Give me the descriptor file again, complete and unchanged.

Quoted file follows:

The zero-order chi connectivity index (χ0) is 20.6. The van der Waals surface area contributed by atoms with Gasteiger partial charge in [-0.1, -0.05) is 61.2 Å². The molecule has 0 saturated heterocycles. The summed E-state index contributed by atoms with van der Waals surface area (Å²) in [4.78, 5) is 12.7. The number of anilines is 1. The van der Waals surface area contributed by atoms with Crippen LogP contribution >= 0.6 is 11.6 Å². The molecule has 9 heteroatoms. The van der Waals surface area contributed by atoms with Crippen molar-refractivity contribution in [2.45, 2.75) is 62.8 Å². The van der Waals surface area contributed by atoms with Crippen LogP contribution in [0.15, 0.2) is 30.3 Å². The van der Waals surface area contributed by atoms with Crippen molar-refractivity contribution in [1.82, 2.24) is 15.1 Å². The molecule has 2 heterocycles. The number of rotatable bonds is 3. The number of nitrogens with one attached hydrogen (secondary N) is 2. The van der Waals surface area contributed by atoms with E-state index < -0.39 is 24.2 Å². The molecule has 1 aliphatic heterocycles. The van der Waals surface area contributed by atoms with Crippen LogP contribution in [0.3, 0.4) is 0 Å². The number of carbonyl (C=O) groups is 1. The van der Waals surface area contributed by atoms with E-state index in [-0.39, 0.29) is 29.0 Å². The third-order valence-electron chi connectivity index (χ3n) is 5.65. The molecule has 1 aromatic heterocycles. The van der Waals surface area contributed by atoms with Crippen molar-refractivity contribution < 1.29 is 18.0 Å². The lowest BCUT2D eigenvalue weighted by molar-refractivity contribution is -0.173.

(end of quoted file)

The zero-order chi connectivity index (χ0) is 20.6. The van der Waals surface area contributed by atoms with Gasteiger partial charge in [-0.1, -0.05) is 61.2 Å². The molecule has 0 saturated heterocycles. The summed E-state index contributed by atoms with van der Waals surface area (Å²) in [4.78, 5) is 12.7. The number of anilines is 1. The van der Waals surface area contributed by atoms with Crippen LogP contribution >= 0.6 is 11.6 Å². The molecule has 9 heteroatoms. The van der Waals surface area contributed by atoms with Crippen molar-refractivity contribution in [2.45, 2.75) is 62.8 Å². The van der Waals surface area contributed by atoms with Crippen LogP contribution in [0.15, 0.2) is 30.3 Å². The van der Waals surface area contributed by atoms with Crippen molar-refractivity contribution in [1.82, 2.24) is 15.1 Å². The molecule has 2 heterocycles. The number of rotatable bonds is 3. The number of nitrogens with one attached hydrogen (secondary N) is 2. The van der Waals surface area contributed by atoms with E-state index < -0.39 is 24.2 Å². The molecule has 1 aliphatic heterocycles. The van der Waals surface area contributed by atoms with Crippen LogP contribution in [0.3, 0.4) is 0 Å². The number of carbonyl (C=O) groups is 1. The van der Waals surface area contributed by atoms with E-state index in [-0.39, 0.29) is 29.0 Å². The third-order valence-electron chi connectivity index (χ3n) is 5.65. The molecule has 1 aromatic heterocycles. The van der Waals surface area contributed by atoms with Crippen molar-refractivity contribution < 1.29 is 18.0 Å². The lowest BCUT2D eigenvalue weighted by molar-refractivity contribution is -0.173.